RCN e-Cycle depots in Queenstown and Wanaka stopped recycling
cathode ray tube televisions and monitors last week.
Wanaka Wastebusters general manager Sue Coutts said the
decision was taken because the user-pays charge for TVs
recycled by RCN E-Waste was going up to $40.
''Currently we're charging $25, which we see as the upper
price that people are willing and able to pay when they come
to a recycling centre or transfer station,'' Ms Coutts said.
''We don't think it's reasonable to expect our community to
pay $40 to recycle a TV at the end of its life.
''I also don't want to put my staff in a position where they
have to take a lot of flak over the $40 price tag.''
A total of 2575 TVs and monitors from Wanaka and 1114 from
Queenstown have been recycled over the past three years.
''That's a massive amount of electronic waste diverted from
the Victoria Flats landfill,'' Ms Coutts said.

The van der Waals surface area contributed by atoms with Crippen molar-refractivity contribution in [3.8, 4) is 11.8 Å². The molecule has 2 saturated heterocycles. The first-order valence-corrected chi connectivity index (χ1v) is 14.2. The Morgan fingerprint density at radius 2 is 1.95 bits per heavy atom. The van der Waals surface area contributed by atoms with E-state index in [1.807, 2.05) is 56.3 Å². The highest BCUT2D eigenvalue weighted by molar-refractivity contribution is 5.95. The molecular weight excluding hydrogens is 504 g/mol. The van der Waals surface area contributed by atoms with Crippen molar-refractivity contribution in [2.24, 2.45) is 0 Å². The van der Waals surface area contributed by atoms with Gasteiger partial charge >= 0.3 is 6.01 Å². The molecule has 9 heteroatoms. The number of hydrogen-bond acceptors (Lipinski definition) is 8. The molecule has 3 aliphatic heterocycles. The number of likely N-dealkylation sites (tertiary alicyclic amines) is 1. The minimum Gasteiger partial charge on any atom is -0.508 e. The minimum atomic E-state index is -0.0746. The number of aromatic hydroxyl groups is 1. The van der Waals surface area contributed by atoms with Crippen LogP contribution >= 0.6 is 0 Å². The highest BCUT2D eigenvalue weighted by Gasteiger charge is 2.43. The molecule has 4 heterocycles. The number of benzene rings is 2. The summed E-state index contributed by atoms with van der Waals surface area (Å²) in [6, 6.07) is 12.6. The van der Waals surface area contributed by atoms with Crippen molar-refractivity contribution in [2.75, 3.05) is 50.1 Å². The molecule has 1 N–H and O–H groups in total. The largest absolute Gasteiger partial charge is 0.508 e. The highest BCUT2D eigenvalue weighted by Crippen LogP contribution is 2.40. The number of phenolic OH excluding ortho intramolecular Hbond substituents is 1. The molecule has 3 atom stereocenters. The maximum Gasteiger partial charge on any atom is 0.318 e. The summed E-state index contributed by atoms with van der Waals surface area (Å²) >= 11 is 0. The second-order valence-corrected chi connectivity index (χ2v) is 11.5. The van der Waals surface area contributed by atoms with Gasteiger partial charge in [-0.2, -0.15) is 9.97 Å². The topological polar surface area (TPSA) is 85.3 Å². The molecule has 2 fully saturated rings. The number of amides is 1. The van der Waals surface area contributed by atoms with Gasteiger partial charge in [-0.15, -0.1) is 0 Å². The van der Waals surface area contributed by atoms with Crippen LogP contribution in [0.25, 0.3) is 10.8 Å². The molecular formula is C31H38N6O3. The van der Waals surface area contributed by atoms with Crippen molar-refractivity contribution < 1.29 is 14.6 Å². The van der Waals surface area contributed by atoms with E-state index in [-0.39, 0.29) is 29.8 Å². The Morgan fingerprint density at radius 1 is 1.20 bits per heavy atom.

''Our community has really made the most of the opportunity
to get all those old TVs out of the garage so they can be
CRT TVs and monitors are bulky, heavy items that are
expensive to transport and recycle.
Critically, they contain few materials of value to offset
their high recycling costs, unlike computer towers and
The processing partner for the RCN e-Cycle network, RCN
E-Waste, is faced with a backlog of TVs from TV Takeback that
they cannot afford to process under the current contract
Ms Coutts said Lakes district residents should hang on to
their old TVs and CRT monitors until a viable long-term
recycling scheme is in place.
People will still be able to recycle all other electronic
waste at the Wanaka and Queenstown RCN e-Cycle depots
(located at Wanaka Wastebusters and the Frankton transfer
station), including computer towers, laptops, flat-screen
monitors, cables and printers.